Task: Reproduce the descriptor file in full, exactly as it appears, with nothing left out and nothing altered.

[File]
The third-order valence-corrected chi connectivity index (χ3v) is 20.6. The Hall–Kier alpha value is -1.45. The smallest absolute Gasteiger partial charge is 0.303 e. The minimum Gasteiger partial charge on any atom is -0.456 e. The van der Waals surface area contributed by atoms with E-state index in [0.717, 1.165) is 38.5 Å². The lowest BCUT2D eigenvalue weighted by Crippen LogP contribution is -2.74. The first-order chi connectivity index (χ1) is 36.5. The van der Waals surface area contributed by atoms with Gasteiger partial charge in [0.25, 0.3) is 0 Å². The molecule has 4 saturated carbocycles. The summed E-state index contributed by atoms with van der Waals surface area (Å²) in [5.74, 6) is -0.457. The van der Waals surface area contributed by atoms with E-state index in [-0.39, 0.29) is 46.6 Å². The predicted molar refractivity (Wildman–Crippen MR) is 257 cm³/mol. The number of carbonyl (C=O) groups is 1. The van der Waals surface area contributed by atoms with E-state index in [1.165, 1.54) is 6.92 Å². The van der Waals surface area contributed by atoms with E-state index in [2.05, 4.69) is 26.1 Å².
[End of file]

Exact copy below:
The third-order valence-corrected chi connectivity index (χ3v) is 20.6. The Hall–Kier alpha value is -1.45. The smallest absolute Gasteiger partial charge is 0.303 e. The minimum Gasteiger partial charge on any atom is -0.456 e. The van der Waals surface area contributed by atoms with E-state index in [0.717, 1.165) is 38.5 Å². The lowest BCUT2D eigenvalue weighted by Crippen LogP contribution is -2.74. The first-order chi connectivity index (χ1) is 36.5. The van der Waals surface area contributed by atoms with Gasteiger partial charge in [0.25, 0.3) is 0 Å². The molecule has 4 saturated carbocycles. The summed E-state index contributed by atoms with van der Waals surface area (Å²) in [5.74, 6) is -0.457. The van der Waals surface area contributed by atoms with E-state index in [-0.39, 0.29) is 46.6 Å². The predicted molar refractivity (Wildman–Crippen MR) is 257 cm³/mol. The number of carbonyl (C=O) groups is 1. The van der Waals surface area contributed by atoms with E-state index in [1.165, 1.54) is 6.92 Å². The van der Waals surface area contributed by atoms with E-state index in [2.05, 4.69) is 26.1 Å².